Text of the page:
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Terre Haute, Indiana, Chemical Leak Near Race Track Sends 15 to Hospital

A chemical leak in Terre Haute, Indiana, saw at least 15 people hospitalized and hundreds more evacuated from a nearby mini-speedway, officials said.
Image: A chemical spill causes a mass evacuation at the Quarter Midget Track in Terre Haute.
A chemical spill in Indiana saw at least 15 people hospitalized and hundreds more evacuated from a nearby auto-racetrack, officials said. The spill in the city of Terre Haute on Saturday released sulfur dioxide fumes that were blown from the plant and over the mini-speedway, where families were watching a children's motorsport event, NBC station WTWO reported. WTWO

A chemical leak near an Indiana mini-speedway sent at least 15 people to the hospital, officials said.

Sulfur dioxide spilled at a chemical plant in Terre Haute on Saturday night, causing fumes to blow over a racetrack where families were watching a children's event, NBC station WTWO reported.

"There were kids laying down, there were adults laying down," Korie Ellis, who was there to see her youngest son race, told WTWO. "There was some people throwing up, but just a lot of coughing, a lot of not feeling well. A lot of throats that were hurting at that point."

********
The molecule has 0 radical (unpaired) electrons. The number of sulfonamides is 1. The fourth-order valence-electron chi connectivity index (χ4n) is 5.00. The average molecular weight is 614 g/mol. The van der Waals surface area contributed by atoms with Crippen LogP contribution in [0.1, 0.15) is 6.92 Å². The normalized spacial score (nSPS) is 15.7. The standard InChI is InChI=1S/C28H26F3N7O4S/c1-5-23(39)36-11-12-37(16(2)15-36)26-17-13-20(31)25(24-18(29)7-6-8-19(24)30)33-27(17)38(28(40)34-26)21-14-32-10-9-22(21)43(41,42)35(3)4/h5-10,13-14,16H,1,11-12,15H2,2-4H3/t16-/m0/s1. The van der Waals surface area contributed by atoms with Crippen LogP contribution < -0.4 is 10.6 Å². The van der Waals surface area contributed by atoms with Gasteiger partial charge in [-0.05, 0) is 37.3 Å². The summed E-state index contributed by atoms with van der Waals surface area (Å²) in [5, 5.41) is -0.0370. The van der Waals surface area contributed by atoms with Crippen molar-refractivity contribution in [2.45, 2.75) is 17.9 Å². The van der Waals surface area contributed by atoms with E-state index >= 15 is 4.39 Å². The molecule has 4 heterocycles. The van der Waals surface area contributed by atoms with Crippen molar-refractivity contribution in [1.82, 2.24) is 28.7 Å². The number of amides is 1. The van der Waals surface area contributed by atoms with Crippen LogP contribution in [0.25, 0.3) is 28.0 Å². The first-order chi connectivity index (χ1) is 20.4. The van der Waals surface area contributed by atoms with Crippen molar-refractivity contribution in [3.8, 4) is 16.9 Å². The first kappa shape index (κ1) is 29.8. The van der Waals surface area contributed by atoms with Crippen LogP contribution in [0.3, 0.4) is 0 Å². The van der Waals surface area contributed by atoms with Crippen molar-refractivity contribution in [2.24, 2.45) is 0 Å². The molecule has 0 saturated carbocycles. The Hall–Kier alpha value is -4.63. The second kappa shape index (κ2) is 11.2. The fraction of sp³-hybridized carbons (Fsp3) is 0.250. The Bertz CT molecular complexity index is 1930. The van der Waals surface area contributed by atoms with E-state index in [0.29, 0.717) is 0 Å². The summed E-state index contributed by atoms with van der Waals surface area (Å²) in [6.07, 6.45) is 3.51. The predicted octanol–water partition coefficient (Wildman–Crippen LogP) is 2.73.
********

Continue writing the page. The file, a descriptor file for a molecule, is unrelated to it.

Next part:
Officials told WTWO and The Associated Press that the leak came from a plant run by Hydrite Chemical Co.

The company's website says it is "one of the largest and most respected providers of chemicals and related services in the United States" and has a dozen plants across Indiana, Wisconsin, Iowa, Illinois and California. The firm was not immediately available for comment when contacted by NBC News.

The fumes reached the nearby Hulman Mini-Speedway, where a crowd of around 200 people were evacuated from the venue, The Tribune-Star newspaper reported.

"All the sudden people started running, saying, 'Run, run towards the gate,'" Ellis told WTWO.

According to the U.S. Environmental Protection Agency guidelines, sulfur dioxide can cause "an array of adverse respiratory effects including bronchoconstriction and increased asthma symptoms."

The Associated Press contributed.